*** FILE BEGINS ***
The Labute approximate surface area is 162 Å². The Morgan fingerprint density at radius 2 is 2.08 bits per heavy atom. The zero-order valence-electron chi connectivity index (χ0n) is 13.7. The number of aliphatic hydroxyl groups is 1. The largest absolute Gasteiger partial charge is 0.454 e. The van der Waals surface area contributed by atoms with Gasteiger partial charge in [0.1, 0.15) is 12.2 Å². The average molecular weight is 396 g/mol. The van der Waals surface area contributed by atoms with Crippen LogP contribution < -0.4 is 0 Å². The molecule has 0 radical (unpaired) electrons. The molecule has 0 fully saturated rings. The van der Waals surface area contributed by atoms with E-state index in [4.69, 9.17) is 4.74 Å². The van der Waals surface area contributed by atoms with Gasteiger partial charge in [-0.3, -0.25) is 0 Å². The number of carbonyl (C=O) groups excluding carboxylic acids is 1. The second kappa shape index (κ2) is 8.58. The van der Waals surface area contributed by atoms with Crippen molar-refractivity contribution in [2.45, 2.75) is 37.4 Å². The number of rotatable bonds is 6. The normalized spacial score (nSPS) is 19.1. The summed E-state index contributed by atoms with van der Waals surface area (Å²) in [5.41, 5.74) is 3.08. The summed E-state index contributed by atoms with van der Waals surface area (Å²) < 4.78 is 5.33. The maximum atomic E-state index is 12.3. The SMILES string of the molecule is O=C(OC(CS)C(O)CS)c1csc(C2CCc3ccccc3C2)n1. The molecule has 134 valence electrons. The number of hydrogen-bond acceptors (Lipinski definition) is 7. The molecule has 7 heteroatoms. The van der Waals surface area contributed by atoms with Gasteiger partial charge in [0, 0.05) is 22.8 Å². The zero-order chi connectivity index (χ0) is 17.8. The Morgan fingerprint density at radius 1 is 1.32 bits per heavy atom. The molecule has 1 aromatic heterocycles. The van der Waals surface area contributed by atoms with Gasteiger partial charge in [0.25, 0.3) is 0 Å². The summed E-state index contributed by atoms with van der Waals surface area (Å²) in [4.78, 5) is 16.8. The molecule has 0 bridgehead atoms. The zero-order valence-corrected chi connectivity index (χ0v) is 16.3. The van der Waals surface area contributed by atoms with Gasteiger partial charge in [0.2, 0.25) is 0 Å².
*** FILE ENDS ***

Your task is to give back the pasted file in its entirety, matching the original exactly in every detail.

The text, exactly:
The Labute approximate surface area is 162 Å². The Morgan fingerprint density at radius 2 is 2.08 bits per heavy atom. The zero-order valence-electron chi connectivity index (χ0n) is 13.7. The number of aliphatic hydroxyl groups is 1. The largest absolute Gasteiger partial charge is 0.454 e. The van der Waals surface area contributed by atoms with Gasteiger partial charge in [0.1, 0.15) is 12.2 Å². The average molecular weight is 396 g/mol. The van der Waals surface area contributed by atoms with Crippen LogP contribution < -0.4 is 0 Å². The molecule has 0 radical (unpaired) electrons. The molecule has 0 fully saturated rings. The van der Waals surface area contributed by atoms with E-state index in [4.69, 9.17) is 4.74 Å². The van der Waals surface area contributed by atoms with Gasteiger partial charge in [-0.3, -0.25) is 0 Å². The number of carbonyl (C=O) groups excluding carboxylic acids is 1. The second kappa shape index (κ2) is 8.58. The van der Waals surface area contributed by atoms with Crippen molar-refractivity contribution in [2.45, 2.75) is 37.4 Å². The number of rotatable bonds is 6. The normalized spacial score (nSPS) is 19.1. The summed E-state index contributed by atoms with van der Waals surface area (Å²) in [5.41, 5.74) is 3.08. The summed E-state index contributed by atoms with van der Waals surface area (Å²) < 4.78 is 5.33. The maximum atomic E-state index is 12.3. The SMILES string of the molecule is O=C(OC(CS)C(O)CS)c1csc(C2CCc3ccccc3C2)n1. The molecule has 134 valence electrons. The number of hydrogen-bond acceptors (Lipinski definition) is 7. The molecule has 7 heteroatoms. The van der Waals surface area contributed by atoms with Gasteiger partial charge in [0, 0.05) is 22.8 Å². The zero-order chi connectivity index (χ0) is 17.8. The Morgan fingerprint density at radius 1 is 1.32 bits per heavy atom. The molecule has 1 aromatic heterocycles. The van der Waals surface area contributed by atoms with Gasteiger partial charge in [0.25, 0.3) is 0 Å². The summed E-state index contributed by atoms with van der Waals surface area (Å²) in [4.78, 5) is 16.8. The molecule has 0 bridgehead atoms. The zero-order valence-corrected chi connectivity index (χ0v) is 16.3. The van der Waals surface area contributed by atoms with Gasteiger partial charge in [0.2, 0.25) is 0 Å².